Support their learning from the sidelines… And prepare for natural consequences!

Struggling is a natural and valuable part of learning. When your child faces a challenge, resist the urge to fall back into old patterns and jump in immediately to help. Instead, validate your child’s emotional experience and encourage independent problem solving. Express confidence in their ability to handle the situation. For example, if your child is back in in-person school, you might say “I get that you feel frustrated that you forgot your snow boots at home on a snowy day. How do you want to solve this problem for yourself?”. 

When your child is first learning this skill, consider brainstorming problem-solving options together. Go back and forth and take turns coming up with ideas. Be sure to include some level of independence in each one. For example, your child can tell their teacher that they forgot their boots and stay inside at recess, they can just wear their normal shoes and get a little wet and cold, or they can hang a reminder to bring weather appropriate clothes on the front door at home. Note that none of these solutions involve the parent driving the snow boots to school! This is because natural consequences, such as feeling a little uncomfortable at recess, are a crucial part of learning. If the child never has to sit with a little discomfort when they forget their boots, it is less likely that they will be motivated to remember to bring them on their own. 

Practice your own coping skills

It is very difficult to watch your child struggle while knowing that you could step in and fix the problem. To resist this urge, remind yourself that your child will learn much more from facing challenges than from having you fix problems. While you could email the teacher about a homework assignment, that deprives your child of the opportunity to learn multiple important life skills including organizing their own homework, asking for help from an adult authority figure, and tolerating uncomfortable emotions. Make a plan ahead of time for how you will compassionately, but firmly encourage your child to solve their own problems and sit with your own distress when they struggle.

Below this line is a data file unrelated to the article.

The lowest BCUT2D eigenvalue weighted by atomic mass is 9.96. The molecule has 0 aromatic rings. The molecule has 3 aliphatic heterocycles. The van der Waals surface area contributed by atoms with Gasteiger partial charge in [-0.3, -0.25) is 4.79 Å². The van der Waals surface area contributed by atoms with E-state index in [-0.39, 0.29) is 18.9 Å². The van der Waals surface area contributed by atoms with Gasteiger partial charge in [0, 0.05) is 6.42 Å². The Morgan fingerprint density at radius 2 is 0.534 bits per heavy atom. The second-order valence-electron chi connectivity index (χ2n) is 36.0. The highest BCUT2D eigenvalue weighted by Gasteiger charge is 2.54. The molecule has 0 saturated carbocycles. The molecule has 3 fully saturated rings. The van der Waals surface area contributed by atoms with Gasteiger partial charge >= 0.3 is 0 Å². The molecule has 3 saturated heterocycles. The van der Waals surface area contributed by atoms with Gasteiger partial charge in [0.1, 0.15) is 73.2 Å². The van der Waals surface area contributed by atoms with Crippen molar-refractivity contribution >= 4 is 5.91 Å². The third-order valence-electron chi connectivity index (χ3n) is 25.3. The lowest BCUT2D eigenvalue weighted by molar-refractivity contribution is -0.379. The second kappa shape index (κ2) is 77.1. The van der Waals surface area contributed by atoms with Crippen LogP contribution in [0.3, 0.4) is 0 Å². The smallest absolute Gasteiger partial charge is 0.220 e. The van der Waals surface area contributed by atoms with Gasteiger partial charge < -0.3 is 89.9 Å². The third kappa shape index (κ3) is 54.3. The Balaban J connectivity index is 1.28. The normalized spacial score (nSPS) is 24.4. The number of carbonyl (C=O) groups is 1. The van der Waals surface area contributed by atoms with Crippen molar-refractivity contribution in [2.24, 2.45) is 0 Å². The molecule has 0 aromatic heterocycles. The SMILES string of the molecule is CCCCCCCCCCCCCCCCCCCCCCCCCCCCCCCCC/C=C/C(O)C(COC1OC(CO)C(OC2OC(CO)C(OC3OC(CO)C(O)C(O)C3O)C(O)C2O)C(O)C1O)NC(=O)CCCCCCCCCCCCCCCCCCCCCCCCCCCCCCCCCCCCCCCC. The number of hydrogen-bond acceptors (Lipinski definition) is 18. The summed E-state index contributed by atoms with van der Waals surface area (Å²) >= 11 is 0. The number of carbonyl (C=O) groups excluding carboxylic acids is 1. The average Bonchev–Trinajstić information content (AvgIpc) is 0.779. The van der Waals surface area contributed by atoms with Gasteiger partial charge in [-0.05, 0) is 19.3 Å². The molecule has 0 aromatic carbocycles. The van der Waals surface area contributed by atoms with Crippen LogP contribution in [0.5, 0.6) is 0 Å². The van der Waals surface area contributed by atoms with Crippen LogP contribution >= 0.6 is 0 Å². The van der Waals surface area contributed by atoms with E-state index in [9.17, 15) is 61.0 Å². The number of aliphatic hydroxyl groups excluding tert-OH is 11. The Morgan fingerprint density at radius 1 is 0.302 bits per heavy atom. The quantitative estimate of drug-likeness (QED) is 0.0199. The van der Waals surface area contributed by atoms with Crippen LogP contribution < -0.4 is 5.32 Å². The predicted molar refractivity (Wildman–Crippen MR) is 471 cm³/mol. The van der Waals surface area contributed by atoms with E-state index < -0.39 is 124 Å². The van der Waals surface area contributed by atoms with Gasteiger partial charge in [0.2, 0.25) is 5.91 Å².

Maintain perspective and seek help if needed

In tough moments, try to remember that while the stakes often feel high in a given situation, they only get higher and more serious as your child grows up. By letting your child struggle a little and learn important lessons now, you are laying a foundation for them to be independent and self-reliant in high school, college, and beyond. 

If your child is consistently struggling with age appropriate academic, social, and extra-curricular responsibilities, it can be helpful to consult with a licensed mental health professional to assess for any difficulties with attention, executive function, or anxiety, among other challenges.  You can use this link to help you find a therapist near you. 

by Julia Martin Burch, PhD

This Article's Author

Julia Martin Burch, PhD is a staff psychologist in the McLean Anxiety Mastery Program and the McLean School Consult Service at McLean Hospital in Boston. She is also an instructor in psychology at Harvard Medical School. Dr. Martin Burch completed her training at Fairleigh Dickinson University and Massachusetts General Hospital/Harvard Medical School. She works with children, teens, and parents and specializes in cognitive behavioral therapy for anxiety, obsessive compulsive, and related disorders. Outside of her work at McLean, Dr. Martin Burch gives talks to clinicians, parent groups, and schools on working with anxious youth.